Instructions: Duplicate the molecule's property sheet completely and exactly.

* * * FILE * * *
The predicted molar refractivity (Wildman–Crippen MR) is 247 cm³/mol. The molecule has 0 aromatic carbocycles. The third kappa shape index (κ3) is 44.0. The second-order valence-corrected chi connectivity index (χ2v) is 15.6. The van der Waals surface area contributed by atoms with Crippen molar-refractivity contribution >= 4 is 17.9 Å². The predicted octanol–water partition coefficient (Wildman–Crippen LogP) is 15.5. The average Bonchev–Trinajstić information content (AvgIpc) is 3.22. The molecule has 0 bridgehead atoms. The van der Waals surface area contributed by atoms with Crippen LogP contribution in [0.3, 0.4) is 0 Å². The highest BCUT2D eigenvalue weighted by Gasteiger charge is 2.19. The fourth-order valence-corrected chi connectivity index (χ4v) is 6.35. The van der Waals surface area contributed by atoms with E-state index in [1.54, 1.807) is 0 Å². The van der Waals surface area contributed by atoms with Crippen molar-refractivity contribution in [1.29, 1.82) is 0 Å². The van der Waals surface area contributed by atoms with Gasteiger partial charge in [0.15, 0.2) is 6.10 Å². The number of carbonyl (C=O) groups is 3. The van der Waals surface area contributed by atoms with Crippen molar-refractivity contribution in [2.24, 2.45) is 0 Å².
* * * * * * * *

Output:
The predicted molar refractivity (Wildman–Crippen MR) is 247 cm³/mol. The molecule has 0 aromatic carbocycles. The third kappa shape index (κ3) is 44.0. The second-order valence-corrected chi connectivity index (χ2v) is 15.6. The van der Waals surface area contributed by atoms with Crippen molar-refractivity contribution >= 4 is 17.9 Å². The predicted octanol–water partition coefficient (Wildman–Crippen LogP) is 15.5. The average Bonchev–Trinajstić information content (AvgIpc) is 3.22. The molecule has 0 bridgehead atoms. The van der Waals surface area contributed by atoms with Crippen LogP contribution in [0.3, 0.4) is 0 Å². The highest BCUT2D eigenvalue weighted by Gasteiger charge is 2.19. The fourth-order valence-corrected chi connectivity index (χ4v) is 6.35. The van der Waals surface area contributed by atoms with E-state index in [1.54, 1.807) is 0 Å². The van der Waals surface area contributed by atoms with Crippen molar-refractivity contribution in [1.29, 1.82) is 0 Å². The van der Waals surface area contributed by atoms with Gasteiger partial charge in [0.15, 0.2) is 6.10 Å². The number of carbonyl (C=O) groups is 3. The van der Waals surface area contributed by atoms with Crippen molar-refractivity contribution in [2.24, 2.45) is 0 Å².